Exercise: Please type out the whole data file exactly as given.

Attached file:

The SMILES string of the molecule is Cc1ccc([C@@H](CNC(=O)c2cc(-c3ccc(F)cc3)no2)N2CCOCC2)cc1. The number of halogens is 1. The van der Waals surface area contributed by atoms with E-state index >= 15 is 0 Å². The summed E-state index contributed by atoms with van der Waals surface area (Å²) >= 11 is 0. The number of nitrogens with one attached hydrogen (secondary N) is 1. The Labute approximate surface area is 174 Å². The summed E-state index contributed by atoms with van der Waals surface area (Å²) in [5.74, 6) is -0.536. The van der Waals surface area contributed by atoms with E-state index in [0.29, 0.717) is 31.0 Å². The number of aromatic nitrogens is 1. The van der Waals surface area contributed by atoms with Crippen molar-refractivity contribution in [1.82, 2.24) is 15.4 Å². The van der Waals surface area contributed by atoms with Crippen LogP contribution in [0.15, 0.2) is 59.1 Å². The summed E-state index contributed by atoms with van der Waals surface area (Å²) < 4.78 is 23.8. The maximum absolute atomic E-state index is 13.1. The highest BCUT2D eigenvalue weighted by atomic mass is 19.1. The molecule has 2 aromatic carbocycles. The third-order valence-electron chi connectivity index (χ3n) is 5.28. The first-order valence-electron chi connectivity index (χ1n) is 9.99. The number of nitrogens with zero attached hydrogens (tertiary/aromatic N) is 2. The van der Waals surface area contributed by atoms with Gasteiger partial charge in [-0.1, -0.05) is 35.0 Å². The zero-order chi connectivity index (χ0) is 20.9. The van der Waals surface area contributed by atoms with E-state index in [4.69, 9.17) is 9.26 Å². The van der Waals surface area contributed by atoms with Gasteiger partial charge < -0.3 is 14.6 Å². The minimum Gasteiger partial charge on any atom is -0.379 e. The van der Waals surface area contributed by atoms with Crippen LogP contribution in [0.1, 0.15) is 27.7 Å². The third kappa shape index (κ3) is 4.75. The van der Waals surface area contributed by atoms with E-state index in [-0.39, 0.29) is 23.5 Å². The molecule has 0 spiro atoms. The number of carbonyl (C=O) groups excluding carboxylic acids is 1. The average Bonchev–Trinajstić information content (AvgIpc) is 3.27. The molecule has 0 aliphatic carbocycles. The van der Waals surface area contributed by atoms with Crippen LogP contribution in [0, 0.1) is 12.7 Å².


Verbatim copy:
The SMILES string of the molecule is Cc1ccc([C@@H](CNC(=O)c2cc(-c3ccc(F)cc3)no2)N2CCOCC2)cc1. The number of halogens is 1. The van der Waals surface area contributed by atoms with E-state index >= 15 is 0 Å². The summed E-state index contributed by atoms with van der Waals surface area (Å²) >= 11 is 0. The number of nitrogens with one attached hydrogen (secondary N) is 1. The Labute approximate surface area is 174 Å². The summed E-state index contributed by atoms with van der Waals surface area (Å²) in [5.74, 6) is -0.536. The van der Waals surface area contributed by atoms with E-state index in [0.29, 0.717) is 31.0 Å². The number of aromatic nitrogens is 1. The van der Waals surface area contributed by atoms with Crippen molar-refractivity contribution in [1.82, 2.24) is 15.4 Å². The van der Waals surface area contributed by atoms with Crippen LogP contribution in [0.15, 0.2) is 59.1 Å². The summed E-state index contributed by atoms with van der Waals surface area (Å²) < 4.78 is 23.8. The maximum absolute atomic E-state index is 13.1. The highest BCUT2D eigenvalue weighted by atomic mass is 19.1. The molecule has 2 aromatic carbocycles. The third-order valence-electron chi connectivity index (χ3n) is 5.28. The first-order valence-electron chi connectivity index (χ1n) is 9.99. The number of nitrogens with zero attached hydrogens (tertiary/aromatic N) is 2. The van der Waals surface area contributed by atoms with Gasteiger partial charge in [-0.1, -0.05) is 35.0 Å². The zero-order chi connectivity index (χ0) is 20.9. The van der Waals surface area contributed by atoms with E-state index in [4.69, 9.17) is 9.26 Å². The van der Waals surface area contributed by atoms with Gasteiger partial charge < -0.3 is 14.6 Å². The minimum Gasteiger partial charge on any atom is -0.379 e. The van der Waals surface area contributed by atoms with Crippen LogP contribution in [0.1, 0.15) is 27.7 Å². The third kappa shape index (κ3) is 4.75. The van der Waals surface area contributed by atoms with E-state index in [-0.39, 0.29) is 23.5 Å². The molecule has 0 spiro atoms. The number of carbonyl (C=O) groups excluding carboxylic acids is 1. The average Bonchev–Trinajstić information content (AvgIpc) is 3.27. The molecule has 0 aliphatic carbocycles. The van der Waals surface area contributed by atoms with Crippen LogP contribution in [0, 0.1) is 12.7 Å².